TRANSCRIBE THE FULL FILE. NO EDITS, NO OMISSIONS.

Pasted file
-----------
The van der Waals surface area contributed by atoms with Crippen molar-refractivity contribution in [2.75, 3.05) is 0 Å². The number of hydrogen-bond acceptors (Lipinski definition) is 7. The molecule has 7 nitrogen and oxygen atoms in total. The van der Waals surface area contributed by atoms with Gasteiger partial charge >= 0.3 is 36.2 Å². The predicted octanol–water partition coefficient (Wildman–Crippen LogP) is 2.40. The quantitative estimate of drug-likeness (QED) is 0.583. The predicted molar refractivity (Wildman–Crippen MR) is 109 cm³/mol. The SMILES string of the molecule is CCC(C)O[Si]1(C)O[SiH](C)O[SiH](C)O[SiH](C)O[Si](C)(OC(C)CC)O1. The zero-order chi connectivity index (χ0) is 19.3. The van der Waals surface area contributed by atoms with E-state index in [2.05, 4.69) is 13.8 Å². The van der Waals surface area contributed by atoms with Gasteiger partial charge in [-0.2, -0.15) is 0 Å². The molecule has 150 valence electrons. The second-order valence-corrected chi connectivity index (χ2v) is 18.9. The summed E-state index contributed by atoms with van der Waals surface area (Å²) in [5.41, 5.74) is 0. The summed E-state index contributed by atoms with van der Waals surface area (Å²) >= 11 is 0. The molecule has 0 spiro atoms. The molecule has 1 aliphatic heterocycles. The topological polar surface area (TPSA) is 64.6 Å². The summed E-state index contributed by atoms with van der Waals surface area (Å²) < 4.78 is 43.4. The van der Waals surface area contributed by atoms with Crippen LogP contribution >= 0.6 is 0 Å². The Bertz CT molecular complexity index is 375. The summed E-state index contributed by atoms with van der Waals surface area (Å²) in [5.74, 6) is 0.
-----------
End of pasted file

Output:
The van der Waals surface area contributed by atoms with Crippen molar-refractivity contribution in [2.75, 3.05) is 0 Å². The number of hydrogen-bond acceptors (Lipinski definition) is 7. The molecule has 7 nitrogen and oxygen atoms in total. The van der Waals surface area contributed by atoms with Gasteiger partial charge >= 0.3 is 36.2 Å². The predicted octanol–water partition coefficient (Wildman–Crippen LogP) is 2.40. The quantitative estimate of drug-likeness (QED) is 0.583. The predicted molar refractivity (Wildman–Crippen MR) is 109 cm³/mol. The SMILES string of the molecule is CCC(C)O[Si]1(C)O[SiH](C)O[SiH](C)O[SiH](C)O[Si](C)(OC(C)CC)O1. The zero-order chi connectivity index (χ0) is 19.3. The van der Waals surface area contributed by atoms with E-state index in [2.05, 4.69) is 13.8 Å². The van der Waals surface area contributed by atoms with Gasteiger partial charge in [-0.2, -0.15) is 0 Å². The molecule has 150 valence electrons. The second-order valence-corrected chi connectivity index (χ2v) is 18.9. The summed E-state index contributed by atoms with van der Waals surface area (Å²) in [5.41, 5.74) is 0. The summed E-state index contributed by atoms with van der Waals surface area (Å²) >= 11 is 0. The molecule has 0 spiro atoms. The molecule has 1 aliphatic heterocycles. The topological polar surface area (TPSA) is 64.6 Å². The summed E-state index contributed by atoms with van der Waals surface area (Å²) < 4.78 is 43.4. The van der Waals surface area contributed by atoms with Crippen LogP contribution >= 0.6 is 0 Å². The Bertz CT molecular complexity index is 375. The summed E-state index contributed by atoms with van der Waals surface area (Å²) in [5.74, 6) is 0.